The Birthday Issue

This topic is perfectly described in the link http://mste.illinois.edu/reese/birthday/intro.html. First, let’s look at the problem in terms of mathematics. This issue is part of mathematical statistics and probability. But we are interested in one thing: If it is likely that despite the use of salt, there will be two of the same password. The likelihood is there and it is really big. Now the question arises, how to avoid it?

Just have any of our users generate a separate password. This prevents the so-called birthday issue in which the commonly used passwords and single salts make duplicates of the password in our database. But remember that the use of unique passwords compels us to complete user control.

How then do we generate a random string? It allowed me to prepare a feature that will do it for us. The parameter will take the string length and type, how it will generate the sample strings. See, that is an ideal feature for generating passwords. Here’s the code:

salted public String (int length, int choice) {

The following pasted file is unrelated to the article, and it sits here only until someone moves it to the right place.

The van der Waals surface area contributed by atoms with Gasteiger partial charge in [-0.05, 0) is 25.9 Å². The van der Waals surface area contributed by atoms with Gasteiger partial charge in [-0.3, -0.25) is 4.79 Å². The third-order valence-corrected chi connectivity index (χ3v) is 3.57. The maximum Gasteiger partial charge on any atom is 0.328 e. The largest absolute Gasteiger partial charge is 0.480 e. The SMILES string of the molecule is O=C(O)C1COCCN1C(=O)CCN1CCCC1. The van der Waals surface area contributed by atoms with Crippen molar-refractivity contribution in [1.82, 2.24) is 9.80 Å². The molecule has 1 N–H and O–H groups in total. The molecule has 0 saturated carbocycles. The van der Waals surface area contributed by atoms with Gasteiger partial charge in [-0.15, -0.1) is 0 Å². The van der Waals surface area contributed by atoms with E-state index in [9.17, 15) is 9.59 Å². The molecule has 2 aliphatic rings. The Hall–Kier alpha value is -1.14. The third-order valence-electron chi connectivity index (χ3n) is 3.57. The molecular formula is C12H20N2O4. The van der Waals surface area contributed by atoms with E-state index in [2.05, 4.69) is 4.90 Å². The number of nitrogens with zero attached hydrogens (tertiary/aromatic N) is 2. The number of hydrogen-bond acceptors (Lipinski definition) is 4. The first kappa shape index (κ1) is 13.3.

@ SuppressWarnings ("resource")

Scanner in = new Scanner (System.in);

String password = null;

length = in.nextInt ();

choice = in.nextInt ();

Random rand = new Random ();

randNum int = 0;

for (int passLength = 1; passLength <= length; passLength + +)

{

if (choice == 1)

{

randNum = rand.nextInt (26) + 97;

}

else if (choice == 2)

{

randNum = rand.nextInt (123);

while (randNum <65 | | randNum> 90 && randNum <97)

randNum = rand.nextInt (123);

}

else if (choice == 3)

{

randNum = rand.nextInt (123);

while (randNum <65 | | randNum> 90 && randNum <97 && randNum <48 | | randNum> 57)

randNum = rand.nextInt (123);

}

else

{